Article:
Chronic musculoskeletal disease can have a profound effect on your pet’s health. Pets can become depressed, aggressive or anxious when they are in pain. Cats will often go outside less and sleep more if they have sore joints. A dog may change the way they use their legs which can cause problems in other legs or the spine. It is quite common for lameness in a dog to be caused by a problem that has arisen secondary to a previously undiagnosed primary condition. By treating both the primary and secondary conditions, it can be possible to make a patient comfortable more quickly and maintain that state for longer than if treating the conditions separately.

Accurately identifying chronic musculoskeletal disease can present many challenges. A detailed Orthopaedic examination is required to assess all areas where a pet might be experiencing pain. Often an examination will require further tests, including scans, blood tests and joint fluid analysis, to understand the importance of each of these painful sites. Once all of the disease processes or injuries have been identified, an appropriate treatment plan can be created. This may involve medications, local injections, physiotherapy, pain relief, surgery, and a number of specific techniques to encourage healing.

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What Can I Expect if my Pet is Treated for Chronic Musculoskeletal Disease?
Some chronic musculoskeletal disease can be cured; however, often, the condition requires lifelong treatment. Willows’ Veterinary Physiotherapy team will assess your pet to determine what level of exercise is best for them. They will also show you specific exercises to help heal, maintain muscle health, and improve your pet’s comfort before and after exercise. Pain relief may be required; as such, Willows Specialist Anaesthesia team can assess your pet’s requirements to determine the most appropriate combination of pain-relieving medications to make your pet comfortable and reduce the risk of side effects.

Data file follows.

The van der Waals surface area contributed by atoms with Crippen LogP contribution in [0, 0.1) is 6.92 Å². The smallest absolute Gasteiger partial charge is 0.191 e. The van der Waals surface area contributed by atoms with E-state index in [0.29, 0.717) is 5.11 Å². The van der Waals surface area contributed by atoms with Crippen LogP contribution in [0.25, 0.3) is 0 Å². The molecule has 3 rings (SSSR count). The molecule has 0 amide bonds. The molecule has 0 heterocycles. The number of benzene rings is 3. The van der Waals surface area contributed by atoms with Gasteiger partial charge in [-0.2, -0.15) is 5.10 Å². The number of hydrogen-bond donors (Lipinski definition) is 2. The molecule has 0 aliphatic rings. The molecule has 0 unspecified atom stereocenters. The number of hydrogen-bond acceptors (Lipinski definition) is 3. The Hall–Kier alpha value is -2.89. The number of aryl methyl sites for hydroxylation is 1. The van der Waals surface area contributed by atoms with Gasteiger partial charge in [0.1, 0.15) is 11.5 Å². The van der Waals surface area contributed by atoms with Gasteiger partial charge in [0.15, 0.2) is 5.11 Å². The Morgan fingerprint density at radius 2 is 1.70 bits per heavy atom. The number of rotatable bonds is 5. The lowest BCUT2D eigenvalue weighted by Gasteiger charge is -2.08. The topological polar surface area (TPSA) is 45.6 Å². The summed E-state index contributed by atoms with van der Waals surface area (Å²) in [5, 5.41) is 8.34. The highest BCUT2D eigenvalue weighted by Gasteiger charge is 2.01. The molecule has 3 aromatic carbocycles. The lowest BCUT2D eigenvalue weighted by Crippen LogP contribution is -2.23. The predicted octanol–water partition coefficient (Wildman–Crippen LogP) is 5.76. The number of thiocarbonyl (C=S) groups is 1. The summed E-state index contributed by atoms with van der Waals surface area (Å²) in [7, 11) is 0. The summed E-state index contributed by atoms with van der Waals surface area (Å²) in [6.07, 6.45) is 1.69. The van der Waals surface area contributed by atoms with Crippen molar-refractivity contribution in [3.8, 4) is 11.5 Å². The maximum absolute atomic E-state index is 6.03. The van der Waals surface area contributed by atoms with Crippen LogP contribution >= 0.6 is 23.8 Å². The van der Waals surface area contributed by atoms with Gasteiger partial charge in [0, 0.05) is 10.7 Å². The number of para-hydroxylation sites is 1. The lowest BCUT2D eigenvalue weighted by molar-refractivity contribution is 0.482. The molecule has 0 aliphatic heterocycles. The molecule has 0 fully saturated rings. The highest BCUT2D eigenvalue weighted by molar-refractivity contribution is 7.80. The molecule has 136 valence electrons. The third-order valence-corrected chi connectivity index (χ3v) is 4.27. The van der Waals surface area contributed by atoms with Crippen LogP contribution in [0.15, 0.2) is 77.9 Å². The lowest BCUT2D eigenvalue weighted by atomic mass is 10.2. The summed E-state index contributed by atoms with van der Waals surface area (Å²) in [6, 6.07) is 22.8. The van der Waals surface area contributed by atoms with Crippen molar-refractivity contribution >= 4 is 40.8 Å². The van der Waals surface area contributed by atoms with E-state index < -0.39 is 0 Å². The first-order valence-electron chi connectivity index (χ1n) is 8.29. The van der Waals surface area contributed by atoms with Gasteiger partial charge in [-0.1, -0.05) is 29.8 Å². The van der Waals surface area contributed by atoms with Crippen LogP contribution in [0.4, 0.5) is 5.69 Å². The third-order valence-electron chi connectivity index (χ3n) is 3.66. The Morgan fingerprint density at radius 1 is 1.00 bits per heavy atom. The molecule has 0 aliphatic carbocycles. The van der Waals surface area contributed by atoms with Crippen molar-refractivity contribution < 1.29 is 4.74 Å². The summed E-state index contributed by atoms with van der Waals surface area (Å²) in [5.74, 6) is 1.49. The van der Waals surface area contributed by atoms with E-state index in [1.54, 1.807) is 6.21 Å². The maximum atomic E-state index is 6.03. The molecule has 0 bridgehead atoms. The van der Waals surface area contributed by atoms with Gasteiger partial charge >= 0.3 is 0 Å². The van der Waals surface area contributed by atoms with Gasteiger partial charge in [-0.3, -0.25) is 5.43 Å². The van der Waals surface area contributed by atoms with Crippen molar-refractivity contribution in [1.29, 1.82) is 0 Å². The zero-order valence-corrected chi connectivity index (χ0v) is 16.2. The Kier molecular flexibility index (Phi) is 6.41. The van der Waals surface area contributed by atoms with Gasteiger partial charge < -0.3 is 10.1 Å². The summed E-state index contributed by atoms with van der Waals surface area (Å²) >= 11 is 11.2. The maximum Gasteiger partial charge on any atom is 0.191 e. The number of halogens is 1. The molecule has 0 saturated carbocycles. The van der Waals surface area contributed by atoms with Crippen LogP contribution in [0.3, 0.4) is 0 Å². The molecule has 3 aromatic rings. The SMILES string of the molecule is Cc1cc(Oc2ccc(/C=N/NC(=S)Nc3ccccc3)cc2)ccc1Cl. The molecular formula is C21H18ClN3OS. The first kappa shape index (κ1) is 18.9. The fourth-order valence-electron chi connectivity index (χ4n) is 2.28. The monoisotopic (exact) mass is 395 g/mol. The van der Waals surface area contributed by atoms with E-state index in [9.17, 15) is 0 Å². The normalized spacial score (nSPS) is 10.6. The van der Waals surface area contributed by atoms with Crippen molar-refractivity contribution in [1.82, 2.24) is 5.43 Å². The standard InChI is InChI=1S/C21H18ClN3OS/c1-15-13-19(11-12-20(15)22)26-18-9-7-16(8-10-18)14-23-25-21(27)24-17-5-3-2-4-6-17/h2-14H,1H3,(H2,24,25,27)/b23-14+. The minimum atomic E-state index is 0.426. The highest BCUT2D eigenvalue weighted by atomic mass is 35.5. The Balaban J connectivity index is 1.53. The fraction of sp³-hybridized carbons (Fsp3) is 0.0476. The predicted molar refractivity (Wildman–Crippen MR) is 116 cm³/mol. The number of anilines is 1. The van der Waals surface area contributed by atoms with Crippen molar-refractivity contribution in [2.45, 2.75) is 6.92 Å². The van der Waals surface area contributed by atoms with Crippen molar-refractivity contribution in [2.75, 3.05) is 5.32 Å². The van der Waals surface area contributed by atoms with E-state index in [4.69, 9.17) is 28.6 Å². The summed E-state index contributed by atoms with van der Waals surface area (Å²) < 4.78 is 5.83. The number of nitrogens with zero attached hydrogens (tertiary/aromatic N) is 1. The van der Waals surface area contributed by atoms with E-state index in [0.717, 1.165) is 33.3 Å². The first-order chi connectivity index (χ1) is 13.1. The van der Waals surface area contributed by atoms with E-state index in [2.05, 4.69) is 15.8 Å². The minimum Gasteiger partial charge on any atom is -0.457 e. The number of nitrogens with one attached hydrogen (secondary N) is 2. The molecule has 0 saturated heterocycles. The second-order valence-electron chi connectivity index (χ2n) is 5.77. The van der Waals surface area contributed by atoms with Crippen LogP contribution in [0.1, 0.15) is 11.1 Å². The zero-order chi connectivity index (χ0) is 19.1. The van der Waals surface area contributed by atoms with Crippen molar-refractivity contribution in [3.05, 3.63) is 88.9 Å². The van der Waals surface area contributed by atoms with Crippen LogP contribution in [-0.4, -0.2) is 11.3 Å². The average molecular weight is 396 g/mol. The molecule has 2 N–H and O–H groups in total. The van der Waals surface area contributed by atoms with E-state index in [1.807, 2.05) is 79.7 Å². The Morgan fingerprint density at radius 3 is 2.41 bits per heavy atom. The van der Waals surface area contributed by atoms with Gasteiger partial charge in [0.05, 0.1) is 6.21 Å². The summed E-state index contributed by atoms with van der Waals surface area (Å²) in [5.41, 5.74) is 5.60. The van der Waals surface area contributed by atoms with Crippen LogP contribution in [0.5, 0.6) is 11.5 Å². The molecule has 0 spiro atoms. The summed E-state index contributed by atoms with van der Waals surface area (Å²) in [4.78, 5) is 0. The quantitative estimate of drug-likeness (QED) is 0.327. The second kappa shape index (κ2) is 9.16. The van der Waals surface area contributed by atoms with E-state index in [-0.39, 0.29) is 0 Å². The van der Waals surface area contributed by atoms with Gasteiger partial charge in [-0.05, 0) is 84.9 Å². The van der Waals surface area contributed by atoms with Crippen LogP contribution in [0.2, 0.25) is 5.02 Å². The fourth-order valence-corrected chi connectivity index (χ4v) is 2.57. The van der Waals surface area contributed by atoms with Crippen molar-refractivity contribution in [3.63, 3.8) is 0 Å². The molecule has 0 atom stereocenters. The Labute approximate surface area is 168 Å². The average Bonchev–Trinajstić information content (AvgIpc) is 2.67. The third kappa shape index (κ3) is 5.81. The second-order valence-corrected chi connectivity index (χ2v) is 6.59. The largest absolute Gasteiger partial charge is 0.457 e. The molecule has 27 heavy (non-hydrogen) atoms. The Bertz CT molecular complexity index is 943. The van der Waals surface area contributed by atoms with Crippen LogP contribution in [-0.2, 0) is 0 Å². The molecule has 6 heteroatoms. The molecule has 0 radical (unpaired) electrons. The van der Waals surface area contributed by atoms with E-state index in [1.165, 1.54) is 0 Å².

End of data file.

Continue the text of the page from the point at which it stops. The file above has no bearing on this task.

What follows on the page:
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Life-Long Care

Pets with chronic musculoskeletal disease may change due the way that the disease appears over time. They might become increasingly lame, lose muscle or become lame on a different limb. At Willows Performance and Rehabilitation Centre, our Specialist-led team believe that regular reassessment will help identify these changes earlier. Early detection is incredibly important and ensures that prompt intervention can prevent such changes from becoming more painful and make them easier to manage and quicker to respond to treatment. 

A pets’ musculoskeletal system changes every single day from a growing puppy to an elderly cat. An animal’s muscles, bones and joints respond to the health and exercise of the body they are in. To maintain a healthy musculoskeletal system, it is important to exercise, feed and care for your pet in different ways for appropriate stages in their life. This may change if your pet becomes unwell or suffers an injury and making the right decisions early can lead to a faster and more complete recovery. Furthermore, it is possible to help prevent additional injury by making the right changes to their lifestyle.

Willows Performance and Rehabilitation Centre provides care and advice for your pet at every stage of their life. Our Specialist-led team also understand the challenges of owning a pet with musculoskeletal disease and are here to support you through your pet’s treatment.